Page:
Outdated Studies on Sufism in Central Asia

Tristan Kenderdine


Studies on Sufism in Central Asia Devin Deweese, Abingdon: Routledge, 2020, 374 pp. Pbk $48.95, Hdbk $200. ISBN: 9780367601881


The Sufi blossoming thought in Central Asia occurred largely in a historical bubble that has proven difficult to penetrate through the deadening legacy of Soviet Union historiography. Deweese here brings together a series of his own studies on the schools of Sufi thought which originated in Central Asia, Kubrawi, Yasawi, and Khwajagan/Naqshbandi. He is particularly concerned with reviving the discipline from the banal mediocrity which grey-washed Islam through the Soviet period and from which wider Central Asian studies have still not recovered.


Sufism is a loose collection of interpretivist schools of Islamic theology. Stressing the importance of independent reasoning and continual renewal of Islamic jurisprudence or Usul al-Fiqh that comes with interpretation, Sufism's anti-dogmatic reinvigoration of Islam was melded with local culture and custom, allowed for the co-development of Islamic schools of jurisprudence alongside it. In Central Asia and the greater Turkic world, the continued development of Hanafi Islam was influenced through the melding of the Sufis open interpretation of various sources of Islamic law, as well as their tailoring of Islam to local conditions, incorporating non-Arabic and non-Persian cultures and practices.


The institutions developed during the Sufi period, roughly the second half of the Islamic Golden Age, would influence future iterations across the spatial, political, cultural, linguistic, and theological institutions of Central Asia. Sufi institutions bridged a divide between the Islamic Golden Age, the Mongol Period the emergence of the independent Turkic Khanates and the Timurid Empire before the later Russification of the region. The history of Sufism is the Central Asia of Khwarazm, Khorasan, Turkestan and Transoxiana rather than modern forms of Turkmenistan, Uzbekistan, Kazakhstan or Afghanistan.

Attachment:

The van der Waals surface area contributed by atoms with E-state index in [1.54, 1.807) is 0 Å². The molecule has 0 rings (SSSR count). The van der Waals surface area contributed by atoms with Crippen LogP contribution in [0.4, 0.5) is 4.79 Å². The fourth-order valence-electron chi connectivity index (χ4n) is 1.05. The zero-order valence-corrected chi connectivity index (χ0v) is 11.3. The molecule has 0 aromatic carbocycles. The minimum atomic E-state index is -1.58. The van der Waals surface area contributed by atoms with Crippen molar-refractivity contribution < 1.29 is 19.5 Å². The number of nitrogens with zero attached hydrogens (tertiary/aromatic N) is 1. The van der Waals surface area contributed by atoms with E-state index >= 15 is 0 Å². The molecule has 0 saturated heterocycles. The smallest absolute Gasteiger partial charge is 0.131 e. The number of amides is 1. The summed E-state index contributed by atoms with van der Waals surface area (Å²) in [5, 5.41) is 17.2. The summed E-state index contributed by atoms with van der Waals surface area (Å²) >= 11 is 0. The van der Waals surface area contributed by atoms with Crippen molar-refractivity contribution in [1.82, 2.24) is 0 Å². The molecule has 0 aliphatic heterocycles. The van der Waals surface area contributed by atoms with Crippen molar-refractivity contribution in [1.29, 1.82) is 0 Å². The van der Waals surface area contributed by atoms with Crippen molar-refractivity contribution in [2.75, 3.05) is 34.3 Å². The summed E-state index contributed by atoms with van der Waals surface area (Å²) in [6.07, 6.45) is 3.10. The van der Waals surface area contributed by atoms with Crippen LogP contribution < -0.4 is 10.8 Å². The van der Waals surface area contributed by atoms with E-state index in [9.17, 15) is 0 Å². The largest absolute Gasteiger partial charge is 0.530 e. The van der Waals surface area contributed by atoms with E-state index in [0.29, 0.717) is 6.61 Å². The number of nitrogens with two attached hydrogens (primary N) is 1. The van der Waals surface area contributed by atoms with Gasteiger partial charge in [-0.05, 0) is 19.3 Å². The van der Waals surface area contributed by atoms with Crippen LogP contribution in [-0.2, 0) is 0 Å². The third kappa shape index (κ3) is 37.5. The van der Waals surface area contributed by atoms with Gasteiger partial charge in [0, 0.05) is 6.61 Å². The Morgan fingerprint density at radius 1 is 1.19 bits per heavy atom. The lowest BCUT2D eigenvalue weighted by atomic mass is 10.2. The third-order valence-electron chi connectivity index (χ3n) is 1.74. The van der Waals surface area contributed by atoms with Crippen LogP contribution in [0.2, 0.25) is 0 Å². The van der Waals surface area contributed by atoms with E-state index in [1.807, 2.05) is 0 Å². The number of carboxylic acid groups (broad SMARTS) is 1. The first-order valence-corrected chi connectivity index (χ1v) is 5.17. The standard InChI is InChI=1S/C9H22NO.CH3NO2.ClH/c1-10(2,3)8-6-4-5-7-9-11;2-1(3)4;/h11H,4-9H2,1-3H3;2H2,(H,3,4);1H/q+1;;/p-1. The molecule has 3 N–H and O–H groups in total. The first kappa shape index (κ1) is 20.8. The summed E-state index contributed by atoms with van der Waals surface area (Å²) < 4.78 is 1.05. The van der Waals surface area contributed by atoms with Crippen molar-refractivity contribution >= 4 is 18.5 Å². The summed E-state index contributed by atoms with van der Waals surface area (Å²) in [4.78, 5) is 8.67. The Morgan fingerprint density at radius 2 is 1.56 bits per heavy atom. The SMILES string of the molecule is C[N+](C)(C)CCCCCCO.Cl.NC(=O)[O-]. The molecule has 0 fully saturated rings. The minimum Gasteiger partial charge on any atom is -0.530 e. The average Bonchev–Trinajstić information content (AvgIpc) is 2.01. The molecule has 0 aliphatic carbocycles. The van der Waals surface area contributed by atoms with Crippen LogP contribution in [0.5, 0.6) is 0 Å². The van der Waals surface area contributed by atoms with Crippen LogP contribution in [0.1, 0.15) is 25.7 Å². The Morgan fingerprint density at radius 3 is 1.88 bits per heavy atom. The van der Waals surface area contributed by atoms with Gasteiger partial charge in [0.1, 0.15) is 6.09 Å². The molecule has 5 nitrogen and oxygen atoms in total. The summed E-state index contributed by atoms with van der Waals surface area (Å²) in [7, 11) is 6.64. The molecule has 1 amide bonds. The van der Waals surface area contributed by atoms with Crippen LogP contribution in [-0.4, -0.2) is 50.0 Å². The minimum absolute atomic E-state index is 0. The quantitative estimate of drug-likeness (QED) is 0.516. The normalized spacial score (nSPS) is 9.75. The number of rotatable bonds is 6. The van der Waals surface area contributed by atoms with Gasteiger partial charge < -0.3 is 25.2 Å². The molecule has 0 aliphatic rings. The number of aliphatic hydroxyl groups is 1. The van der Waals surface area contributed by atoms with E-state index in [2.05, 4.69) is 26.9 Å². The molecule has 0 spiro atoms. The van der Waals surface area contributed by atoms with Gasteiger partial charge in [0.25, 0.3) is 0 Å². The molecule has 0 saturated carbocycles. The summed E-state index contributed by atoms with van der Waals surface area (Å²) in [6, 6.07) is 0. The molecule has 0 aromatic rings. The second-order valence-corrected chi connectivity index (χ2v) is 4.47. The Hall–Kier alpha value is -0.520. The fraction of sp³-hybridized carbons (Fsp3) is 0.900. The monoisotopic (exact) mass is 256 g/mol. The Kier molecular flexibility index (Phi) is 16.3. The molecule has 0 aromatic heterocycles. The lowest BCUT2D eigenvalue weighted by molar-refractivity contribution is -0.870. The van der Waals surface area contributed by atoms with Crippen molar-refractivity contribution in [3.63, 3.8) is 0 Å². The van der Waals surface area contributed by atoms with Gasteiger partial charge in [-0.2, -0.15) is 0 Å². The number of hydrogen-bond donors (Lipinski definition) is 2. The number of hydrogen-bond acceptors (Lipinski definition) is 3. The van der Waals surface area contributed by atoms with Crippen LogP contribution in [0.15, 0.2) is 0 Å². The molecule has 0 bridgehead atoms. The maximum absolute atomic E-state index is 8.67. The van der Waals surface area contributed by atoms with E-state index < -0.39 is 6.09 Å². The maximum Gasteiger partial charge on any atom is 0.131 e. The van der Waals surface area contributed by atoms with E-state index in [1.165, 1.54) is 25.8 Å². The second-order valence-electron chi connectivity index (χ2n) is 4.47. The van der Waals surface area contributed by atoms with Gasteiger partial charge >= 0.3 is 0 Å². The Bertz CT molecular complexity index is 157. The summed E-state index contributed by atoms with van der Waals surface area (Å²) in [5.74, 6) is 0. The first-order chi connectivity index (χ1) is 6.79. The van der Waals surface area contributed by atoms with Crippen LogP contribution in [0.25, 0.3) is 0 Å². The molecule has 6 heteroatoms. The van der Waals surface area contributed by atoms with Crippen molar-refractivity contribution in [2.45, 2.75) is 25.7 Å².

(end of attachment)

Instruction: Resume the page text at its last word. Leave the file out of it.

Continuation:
Deweese’s scholarship is deeply rooted in Arabic, Persian and Turkic languages and a commitment to primary source work. And his work shows the depth of cultural and linguistic links between Central Asia and Arabia, Persia and the developing Turkic world. While only really a collection of the author’s own journal articles and conference papers, the book nevertheless forms a solid gateway to reading secondary studies based on primary sources. However for a book collecting deep studies on the typologies of hagiographies, there are no categorizations, simplifications or even diagrams to locate the reader. Several charts would have made this work better, categorizing the primary sources used with their transliterations and translations; a categorical framework for how the sources examined fit into the wider context under study; or charts placing the Sufi schools examined here placed into comparative historical context. These would have allowed for a cleaner analysis of Sufism fits into regional, universal, modern or contemporary schools of Islam. Instead the reader is expected to discover the source texts at the same rate and the same chronological order as the author did.